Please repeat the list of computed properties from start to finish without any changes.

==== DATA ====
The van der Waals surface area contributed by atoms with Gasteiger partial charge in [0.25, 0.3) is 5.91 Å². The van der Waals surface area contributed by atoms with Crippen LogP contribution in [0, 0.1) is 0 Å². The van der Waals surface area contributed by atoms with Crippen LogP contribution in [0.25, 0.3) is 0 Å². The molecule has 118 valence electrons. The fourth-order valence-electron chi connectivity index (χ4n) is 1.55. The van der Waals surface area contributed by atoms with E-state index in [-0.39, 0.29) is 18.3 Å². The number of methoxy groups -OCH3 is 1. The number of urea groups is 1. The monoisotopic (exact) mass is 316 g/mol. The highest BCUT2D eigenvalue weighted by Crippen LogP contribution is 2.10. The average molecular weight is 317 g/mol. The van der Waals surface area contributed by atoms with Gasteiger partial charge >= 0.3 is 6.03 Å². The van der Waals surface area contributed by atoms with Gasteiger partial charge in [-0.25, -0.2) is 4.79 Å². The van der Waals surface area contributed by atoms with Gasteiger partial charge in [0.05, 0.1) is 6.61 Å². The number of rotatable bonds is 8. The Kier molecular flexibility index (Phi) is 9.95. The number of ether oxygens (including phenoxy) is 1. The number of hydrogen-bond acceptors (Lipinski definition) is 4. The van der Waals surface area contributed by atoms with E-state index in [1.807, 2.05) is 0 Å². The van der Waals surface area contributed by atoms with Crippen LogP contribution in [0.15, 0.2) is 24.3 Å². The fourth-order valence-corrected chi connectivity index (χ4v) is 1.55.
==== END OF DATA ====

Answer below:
The van der Waals surface area contributed by atoms with Gasteiger partial charge in [0.25, 0.3) is 5.91 Å². The van der Waals surface area contributed by atoms with Crippen LogP contribution in [0, 0.1) is 0 Å². The van der Waals surface area contributed by atoms with Crippen LogP contribution in [0.25, 0.3) is 0 Å². The molecule has 118 valence electrons. The fourth-order valence-electron chi connectivity index (χ4n) is 1.55. The van der Waals surface area contributed by atoms with E-state index in [-0.39, 0.29) is 18.3 Å². The number of methoxy groups -OCH3 is 1. The number of urea groups is 1. The monoisotopic (exact) mass is 316 g/mol. The highest BCUT2D eigenvalue weighted by Crippen LogP contribution is 2.10. The average molecular weight is 317 g/mol. The van der Waals surface area contributed by atoms with Gasteiger partial charge >= 0.3 is 6.03 Å². The van der Waals surface area contributed by atoms with Gasteiger partial charge in [-0.25, -0.2) is 4.79 Å². The van der Waals surface area contributed by atoms with Gasteiger partial charge in [0.05, 0.1) is 6.61 Å². The number of rotatable bonds is 8. The Kier molecular flexibility index (Phi) is 9.95. The number of ether oxygens (including phenoxy) is 1. The number of hydrogen-bond acceptors (Lipinski definition) is 4. The van der Waals surface area contributed by atoms with E-state index in [1.807, 2.05) is 0 Å². The van der Waals surface area contributed by atoms with Crippen LogP contribution in [0.15, 0.2) is 24.3 Å². The fourth-order valence-corrected chi connectivity index (χ4v) is 1.55.